We all need a shelter in the garden, says our columnist Alan Titchmarsh.
Idea one hundred years of solitude might have caught the imagination of Gabriel García Márquez, but for most people these days, Twitter (never used it), TikTok (never looked at it), and Instagram (eventually gave up and started posting gardening snippets in 2021; @alantitchmarshmbe if you will be curious) the prospect of loneliness is far away. Whether it be through more traditional print and broadcast media or Facebook, Snapchat, WhatsApp and… oh you name it, society at large now feels the need to be constantly connected to the actions – and opinions – of others. Except gardeners and writers, who are used to – and enjoy – working alone.
As I tap out these words in the attic of the barn across from our house, all I hear is the ticking of a clock (my wife has learned to tolerate this weakness). Not for me musical accompaniment or incessant radio chatter; I enjoy the birds singing through the open window, but the shed where I write, next to our wildlife pond, has become a space that I find increasingly comforting as the incessant babbling of the world around us subsides. drowned out the peace of mind and the few original thoughts that could have crossed my mind.
Loneliness, unlike loneliness, is a commodity of priceless value. It provides an opportunity to process – often subconsciously – our attitude towards life, our opinions about this or that, as well as a mode of action that can simply help us keep our heads above the water, which is a rush of information – mostly tragic – that we must absorb. daily. The garden is a sanctuary for many of us, and any building we erect in it, no matter how modest, will allow us to spend time surrounded by the natural world and stay in touch with ourselves.
“Visit the King’s Garden at Highgrove in Gloucestershire and you’ll find the perfect Sanctuary among the trees”
I am a sociable person, happy in the company, I can communicate with a variety of people, but I also appreciate the hours of tranquility spent in our garden, in the barn, in the country, and in winter by the blazing fire in our Arctic house surrounded by seedlings and young trees.
Sailors will tell you that “God does not subtract from a man’s time either hours spent fishing or days spent sailing.” In this case, He must surely add to this the time spent in the garden, for gardening is the extreme limit of conservation: the painstaking work of sowing and planting is the ultimate task that ensures that our own patch of the planet will be maintained in good condition. heart. But between our labors, we must ensure that there are periods of calm, reflection and unity with the earth. The garden sanctuary provides just that.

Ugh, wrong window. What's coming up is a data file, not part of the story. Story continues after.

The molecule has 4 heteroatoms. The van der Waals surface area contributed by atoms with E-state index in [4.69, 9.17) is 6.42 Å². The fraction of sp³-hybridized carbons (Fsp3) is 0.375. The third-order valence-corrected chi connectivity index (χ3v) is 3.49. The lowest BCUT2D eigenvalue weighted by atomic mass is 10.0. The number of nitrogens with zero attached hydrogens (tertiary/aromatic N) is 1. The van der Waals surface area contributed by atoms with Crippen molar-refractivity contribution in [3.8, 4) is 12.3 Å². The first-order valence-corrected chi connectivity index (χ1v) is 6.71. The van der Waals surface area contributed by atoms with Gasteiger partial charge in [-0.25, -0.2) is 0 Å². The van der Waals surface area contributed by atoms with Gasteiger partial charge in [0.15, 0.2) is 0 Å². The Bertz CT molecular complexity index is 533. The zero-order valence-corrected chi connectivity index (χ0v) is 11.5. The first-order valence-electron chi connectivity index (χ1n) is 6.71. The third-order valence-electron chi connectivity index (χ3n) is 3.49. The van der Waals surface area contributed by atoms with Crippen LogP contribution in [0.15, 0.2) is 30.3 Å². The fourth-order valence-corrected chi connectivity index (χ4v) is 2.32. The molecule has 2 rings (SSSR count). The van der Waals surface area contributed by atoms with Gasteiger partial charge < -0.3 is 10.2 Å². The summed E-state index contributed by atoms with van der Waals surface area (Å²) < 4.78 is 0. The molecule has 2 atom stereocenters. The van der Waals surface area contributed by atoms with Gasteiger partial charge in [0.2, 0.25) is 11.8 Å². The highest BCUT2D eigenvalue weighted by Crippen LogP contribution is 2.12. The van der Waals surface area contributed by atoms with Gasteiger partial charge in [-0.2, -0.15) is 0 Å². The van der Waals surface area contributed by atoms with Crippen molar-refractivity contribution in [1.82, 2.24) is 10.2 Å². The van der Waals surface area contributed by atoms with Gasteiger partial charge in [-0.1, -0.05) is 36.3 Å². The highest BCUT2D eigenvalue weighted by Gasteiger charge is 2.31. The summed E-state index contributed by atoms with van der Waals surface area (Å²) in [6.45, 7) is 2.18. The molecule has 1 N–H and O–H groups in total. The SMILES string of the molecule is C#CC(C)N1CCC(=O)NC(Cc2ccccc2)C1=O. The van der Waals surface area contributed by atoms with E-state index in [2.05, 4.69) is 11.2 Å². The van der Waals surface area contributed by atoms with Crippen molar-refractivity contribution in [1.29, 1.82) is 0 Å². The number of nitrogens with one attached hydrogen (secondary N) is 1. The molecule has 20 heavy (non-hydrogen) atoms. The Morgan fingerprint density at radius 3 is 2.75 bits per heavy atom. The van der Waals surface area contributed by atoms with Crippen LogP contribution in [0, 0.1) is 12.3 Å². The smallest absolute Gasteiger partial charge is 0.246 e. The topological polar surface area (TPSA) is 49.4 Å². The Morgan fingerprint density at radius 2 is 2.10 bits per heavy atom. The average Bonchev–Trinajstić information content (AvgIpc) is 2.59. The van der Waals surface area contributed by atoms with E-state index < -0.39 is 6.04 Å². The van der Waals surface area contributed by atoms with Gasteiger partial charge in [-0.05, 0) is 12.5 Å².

Visit the King’s Garden at Highgrove in Gloucestershire and you’ll find the perfect retreat among the trees in the forest surrounding the house. It is made from local materials – walls made of clay blocks, topped with steep pitched tiled roofs. You will not be able to enter it. It remains the personal retreat of His Majesty; a chapel where he can be alone with his thoughts, surrounded by his beloved garden. While such an elaborate home may be out of reach for most of us, creating a simple garden retreat can provide the same escapism. Toward reality, not away from reality; for there is nothing more real in life than being present at this moment in your garden, surrounded by plants and animals, birds and insects. To assume that news bulletins are the only source of “reality” would be a grave and dangerous mistake. The most difficult thing in life is a sense of proportion and perspective. In this regard, the garden has no equal.
A garden hideout doesn’t have to be a particularly smart place: a humble shed will do. If he has a chair – an old Lloyd’s loom with a puffy cushion – nestled among shovels and forks, rakes and hoes, seed bags and trays, sacks of compost and fertilizer, it will become a place you can aim for with a mug – or glass – in hand. The greenhouse, no matter how small, will have its own cathedral atmosphere, where drops of water from freshly watered pots permeate the stillness of the air. Take a deep breath and enjoy the moment and the aroma of wet compost. Taking a break from earthly burdens for a portion of each day in your garden retreat will quickly demonstrate the enriching properties of solitude.
Alan Titchmarsh’s new book, The Gardener’s Almanac, is out.
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